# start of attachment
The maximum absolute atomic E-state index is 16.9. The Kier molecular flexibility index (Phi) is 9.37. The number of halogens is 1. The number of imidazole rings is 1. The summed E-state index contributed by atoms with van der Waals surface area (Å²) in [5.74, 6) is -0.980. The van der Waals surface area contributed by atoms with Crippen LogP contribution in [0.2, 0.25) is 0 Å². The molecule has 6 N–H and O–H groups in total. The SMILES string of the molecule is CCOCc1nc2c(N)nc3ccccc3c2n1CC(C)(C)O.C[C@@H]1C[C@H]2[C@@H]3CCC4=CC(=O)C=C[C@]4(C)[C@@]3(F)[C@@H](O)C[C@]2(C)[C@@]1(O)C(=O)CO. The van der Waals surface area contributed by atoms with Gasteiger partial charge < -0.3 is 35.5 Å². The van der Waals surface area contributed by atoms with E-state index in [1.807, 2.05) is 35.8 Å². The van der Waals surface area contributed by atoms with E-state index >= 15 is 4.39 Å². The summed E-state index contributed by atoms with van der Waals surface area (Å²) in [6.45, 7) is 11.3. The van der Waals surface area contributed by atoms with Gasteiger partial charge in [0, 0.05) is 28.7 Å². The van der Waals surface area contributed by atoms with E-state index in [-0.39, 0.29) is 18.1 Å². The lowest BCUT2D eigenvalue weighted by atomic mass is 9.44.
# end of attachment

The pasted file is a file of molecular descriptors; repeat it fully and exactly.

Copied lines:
The maximum absolute atomic E-state index is 16.9. The Kier molecular flexibility index (Phi) is 9.37. The number of halogens is 1. The number of imidazole rings is 1. The summed E-state index contributed by atoms with van der Waals surface area (Å²) in [5.74, 6) is -0.980. The van der Waals surface area contributed by atoms with Crippen LogP contribution in [0.2, 0.25) is 0 Å². The molecule has 6 N–H and O–H groups in total. The SMILES string of the molecule is CCOCc1nc2c(N)nc3ccccc3c2n1CC(C)(C)O.C[C@@H]1C[C@H]2[C@@H]3CCC4=CC(=O)C=C[C@]4(C)[C@@]3(F)[C@@H](O)C[C@]2(C)[C@@]1(O)C(=O)CO. The van der Waals surface area contributed by atoms with Gasteiger partial charge < -0.3 is 35.5 Å². The van der Waals surface area contributed by atoms with E-state index in [1.807, 2.05) is 35.8 Å². The van der Waals surface area contributed by atoms with E-state index >= 15 is 4.39 Å². The summed E-state index contributed by atoms with van der Waals surface area (Å²) in [6.45, 7) is 11.3. The van der Waals surface area contributed by atoms with Gasteiger partial charge in [0, 0.05) is 28.7 Å². The van der Waals surface area contributed by atoms with E-state index in [-0.39, 0.29) is 18.1 Å². The lowest BCUT2D eigenvalue weighted by atomic mass is 9.44.